Saturday, June 07, 2008

Iraqi Parliament to Washington - Just Get Out!

A letter to Congress signed by a majority of Iraq's members of parliament warns they reject any long-term security deal that doesn't provide for the total withdrawal of American troops from their country. From Reuters:

"The majority of Iraqi representatives strongly reject any military-security, economic, commercial, agricultural, investment or political agreement with the United States that is not linked to clear mechanisms that obligate the occupying American military forces to fully withdraw from Iraq," the letter to the leaders of Congress said.

Two Iraqi lawmakers whose parties were listed as signatories testified to Delahunt's panel on Wednesday that U.S. troops should leave Iraq, and that talks on the long-term security pact should be postponed until after they are gone.
"What are the threats that require U.S. forces to be there?" asked Nadeem Al-Jaberi, a co-founder of the al-Fadhila Shi'ite political party, speaking through a translator.

"I would like to inform you, there are no threats on Iraq. We are capable of solving our own problems," he declared. He favored a quick pullout of U.S. forces, which invaded the country in 2003 and currently number around 155,000.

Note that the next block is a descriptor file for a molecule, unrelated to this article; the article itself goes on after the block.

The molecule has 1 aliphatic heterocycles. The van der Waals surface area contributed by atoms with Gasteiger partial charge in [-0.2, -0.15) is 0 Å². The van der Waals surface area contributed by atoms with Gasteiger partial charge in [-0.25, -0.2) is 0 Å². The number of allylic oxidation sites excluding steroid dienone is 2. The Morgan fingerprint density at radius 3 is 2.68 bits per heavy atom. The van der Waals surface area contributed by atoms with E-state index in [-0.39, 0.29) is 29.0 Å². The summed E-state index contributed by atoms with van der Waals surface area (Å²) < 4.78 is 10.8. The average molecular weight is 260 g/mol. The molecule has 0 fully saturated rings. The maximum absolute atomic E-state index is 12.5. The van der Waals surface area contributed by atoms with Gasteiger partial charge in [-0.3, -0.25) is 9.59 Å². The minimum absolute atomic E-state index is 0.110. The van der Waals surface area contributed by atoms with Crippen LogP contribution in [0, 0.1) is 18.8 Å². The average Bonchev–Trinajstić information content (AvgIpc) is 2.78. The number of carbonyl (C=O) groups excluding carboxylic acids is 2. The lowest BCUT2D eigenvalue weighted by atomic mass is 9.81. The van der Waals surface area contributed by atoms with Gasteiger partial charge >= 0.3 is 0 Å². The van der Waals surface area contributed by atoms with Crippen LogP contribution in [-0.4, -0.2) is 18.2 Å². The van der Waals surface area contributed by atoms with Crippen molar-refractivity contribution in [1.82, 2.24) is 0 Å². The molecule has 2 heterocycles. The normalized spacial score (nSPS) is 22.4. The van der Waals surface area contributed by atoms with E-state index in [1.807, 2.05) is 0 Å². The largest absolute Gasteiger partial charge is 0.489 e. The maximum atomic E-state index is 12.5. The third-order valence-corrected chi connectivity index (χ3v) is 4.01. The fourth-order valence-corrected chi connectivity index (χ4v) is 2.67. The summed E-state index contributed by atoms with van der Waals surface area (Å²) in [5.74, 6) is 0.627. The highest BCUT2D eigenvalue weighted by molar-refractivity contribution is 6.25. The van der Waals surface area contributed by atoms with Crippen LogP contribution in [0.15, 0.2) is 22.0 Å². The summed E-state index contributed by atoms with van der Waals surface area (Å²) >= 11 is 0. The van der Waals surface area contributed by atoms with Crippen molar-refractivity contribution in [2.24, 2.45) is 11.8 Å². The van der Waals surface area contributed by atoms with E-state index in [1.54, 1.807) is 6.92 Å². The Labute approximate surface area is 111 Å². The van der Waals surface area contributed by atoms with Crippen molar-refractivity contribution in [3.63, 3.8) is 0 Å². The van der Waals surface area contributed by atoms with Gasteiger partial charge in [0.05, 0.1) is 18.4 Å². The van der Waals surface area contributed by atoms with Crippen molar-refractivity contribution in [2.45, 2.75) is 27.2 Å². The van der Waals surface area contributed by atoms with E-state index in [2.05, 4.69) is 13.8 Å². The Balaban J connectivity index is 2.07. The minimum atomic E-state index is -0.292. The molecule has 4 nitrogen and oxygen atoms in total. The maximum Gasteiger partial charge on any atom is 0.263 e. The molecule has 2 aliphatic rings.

A Sunni Iraqi lawmaker, Khalaf Al-Ulayyan, founder of the National Dialogue Council, said bilateral talks on a long-term security deal should be shelved until American troops leave -- and until there is a new government in Washington.

"We prefer to delay until there is a new administration in the United States," he said. The United States elects a new president in November; Democrat Barack Obama, who clinched his party's nomination this week, is among senators sponsoring a bill requiring any long-term pact with Iraq be submitted to Congress for approval."

Bush is pressuring the Maliki government to ink the deal that provides for the establishment of up to 50-permanent US military bases in Iraq. It's widely believed that such a deal would play directly into the hands of Muqtada al Sadr as well as Sunni nationalists.

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